2
tapped as the output member. Most planetary
trains will be arranged with ring gears to bring the
planetary motion back to a grounded pivot.

EPICYCLIC OR PLANETARY GEAR

TRAINS

In this configuration, the sun gear, ring gear, and arm are all brought out as concentric hollow shafts
so that each can be accessed to tap its angular velocity and torque either as an input or an output.

TRAINS

Epicyclic trains come in many

varieties. Levai catalogued 12
possible types of basic epicyclic
trains.

These basic trains can be

connected together to create a
larger number of trains having
more degrees of freedom. This is
done, for example, in automotive
automatic transmissions.

TRAINS

TRAINS

Epicyclic trains have several advantages

over conventional trains among which are
higher train ratios in smaller packages,
reversion by default, and simultaneous,
concentric, bidirectional outputs available
from a single unidirectional input.

These features make planetary trains

popular as automatic transmissions in
automobiles and trucks, etc.

TRAINS

To determine the speed ratios of a planetary train, we

observe that since the gears are rotating with respect
to the arm and the arm itself has motion, we have a
velocity difference problem.

Rewriting the velocity difference equation in terms of

angular velocities relative to the arm, the velocities in
an epicyclic train can be determined. This requires
that the tooth numbers and two input conditions are
known.

L arm
N
F R
F arm
NL

TRAINS

Let represent the angular velocity of the first gear in

F
the train (chosen at either end), and represent the
L
angular velocity of the last gear in the train (at the other
end).

Writing the equation for the first gear in and for the last
gear in the system, and dividing the second equation by
the first we get

L arm
NF

R
F arm
NL

F arm F arm
L arm L arm

TRAINS

The velocity difference formula can be solved directly for

the train ratio. We can rearrange the formula to solve for
the velocity difference term. Then, let represent the
F
angular velocity of the first gear in the train (chosen at
either end), and represent the angular velocity of the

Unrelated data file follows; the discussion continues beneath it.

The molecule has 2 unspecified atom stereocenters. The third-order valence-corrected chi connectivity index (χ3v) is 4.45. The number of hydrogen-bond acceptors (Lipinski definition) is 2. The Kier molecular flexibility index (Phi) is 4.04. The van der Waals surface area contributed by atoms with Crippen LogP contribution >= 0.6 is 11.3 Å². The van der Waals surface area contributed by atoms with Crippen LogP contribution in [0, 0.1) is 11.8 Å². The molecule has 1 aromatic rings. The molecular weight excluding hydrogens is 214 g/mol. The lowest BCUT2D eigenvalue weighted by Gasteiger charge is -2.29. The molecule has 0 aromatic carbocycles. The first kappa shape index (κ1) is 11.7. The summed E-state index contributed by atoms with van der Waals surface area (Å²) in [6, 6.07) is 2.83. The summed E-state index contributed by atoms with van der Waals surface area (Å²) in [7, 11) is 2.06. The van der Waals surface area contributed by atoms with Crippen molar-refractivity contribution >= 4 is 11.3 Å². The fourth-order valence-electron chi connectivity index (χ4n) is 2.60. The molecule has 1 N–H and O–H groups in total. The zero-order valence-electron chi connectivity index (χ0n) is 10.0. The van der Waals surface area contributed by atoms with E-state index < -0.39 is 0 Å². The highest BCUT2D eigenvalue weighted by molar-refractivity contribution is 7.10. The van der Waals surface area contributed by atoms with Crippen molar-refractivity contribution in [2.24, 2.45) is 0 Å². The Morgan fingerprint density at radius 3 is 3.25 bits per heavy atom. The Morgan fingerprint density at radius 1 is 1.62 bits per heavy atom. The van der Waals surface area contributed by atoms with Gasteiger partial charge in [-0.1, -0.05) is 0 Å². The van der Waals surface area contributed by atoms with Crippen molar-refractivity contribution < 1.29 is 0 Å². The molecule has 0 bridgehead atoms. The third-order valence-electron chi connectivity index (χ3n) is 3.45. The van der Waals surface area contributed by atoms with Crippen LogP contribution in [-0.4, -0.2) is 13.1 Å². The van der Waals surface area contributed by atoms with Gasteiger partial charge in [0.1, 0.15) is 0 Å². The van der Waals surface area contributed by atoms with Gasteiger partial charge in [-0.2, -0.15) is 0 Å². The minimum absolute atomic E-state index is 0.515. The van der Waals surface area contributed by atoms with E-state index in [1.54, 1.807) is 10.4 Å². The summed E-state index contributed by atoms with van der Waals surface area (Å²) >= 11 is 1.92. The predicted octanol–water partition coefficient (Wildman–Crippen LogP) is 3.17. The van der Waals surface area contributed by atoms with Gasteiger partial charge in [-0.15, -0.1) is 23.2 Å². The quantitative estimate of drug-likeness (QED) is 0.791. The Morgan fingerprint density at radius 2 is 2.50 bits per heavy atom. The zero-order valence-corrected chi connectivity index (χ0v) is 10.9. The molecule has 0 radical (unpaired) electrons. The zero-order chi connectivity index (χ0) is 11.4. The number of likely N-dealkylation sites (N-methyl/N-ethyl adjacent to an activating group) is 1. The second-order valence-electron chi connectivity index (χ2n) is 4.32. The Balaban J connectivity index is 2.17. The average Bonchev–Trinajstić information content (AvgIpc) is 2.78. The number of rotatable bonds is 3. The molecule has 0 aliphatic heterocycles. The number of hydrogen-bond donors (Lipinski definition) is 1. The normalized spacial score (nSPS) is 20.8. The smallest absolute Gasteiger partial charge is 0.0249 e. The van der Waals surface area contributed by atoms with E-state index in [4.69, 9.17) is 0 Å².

L
last gear in the train (at the other end).

Writing the equation for the first gear in and for the last
gear in the system, and dividing the second equation by
the first we get

F arm F arm
L arm L arm
L arm
N
F R
F arm
NL

The Ferguson's paradox is a compound epicyclic train with one 20-tooth planet gear (gear 5) carried on the
arm and meshing simultaneously with three sun gears. These sun gears have l00 teeth (gear 2), 99 teeth
(gear 3), and 101 teeth (gear 4), respectively.

The center distances between all sun

gears and the planet are the same
despite the slightly different pitch
diameters of each sun gear.

This is possible because of the

properties of the involute tooth form.
Each sun gear will run smoothly with the
planet gear. Each gearset will have a
slightly different pressure angle.

Example 4

Example 4
L arm
N
F R
F arm
NL
Sungear#2withsungear#3

3 arm
N
100
2
2 arm
N3
99
3 100 100

100
99
3 1.01 rpm
Sungear#2withsungear#4

4 arm
N
100
2
2 arm
N4
101
4 100 100

100
101
4 0.99 rpm

This result accounts for the use of the word paradox to describe this
train. Not only do we get a much larger ratio (100:1) than we could

L arm
N
F R
F arm
NL

from a conventional train with gears of 100 and 20 teeth, but we

have our choice of output directions.

Automotive automatic transmissions use compound planetary trains,

which are always in mesh, and which give different ratio forward
speeds, plus reverse, by simply engaging and disengaging brakes on
different members of the train. The brake provides zero velocity input
to one train member. The other input is from the engine. The output

Sungear#2withsungear#3

3 arm
N
100
2
2 arm
N3
99
3 100 100

100
99
3 1.01 rpm

is thus modified by the application of these internal brakes in the

transmission according to the selection of the operator (Park,
Reverse, Neutral, Drive, etc.).

Sungear#2withsungear#4

4 arm
N
100
2
2 arm
N4
101
4 100 100

100
101
4 0.99 rpm

The bevel-gear train shown is called

Humpage's reduction gear. Bevelgear epicyclic trains are used quite
frequently and their analysis may be
carried out as spur-gear epicyclic
trains.

L arm
N
F R
F arm
NL
Sungear#2withsungear#6
6 arm
N N5
20 24
2

0.245
2 arm
N4 N6
56 35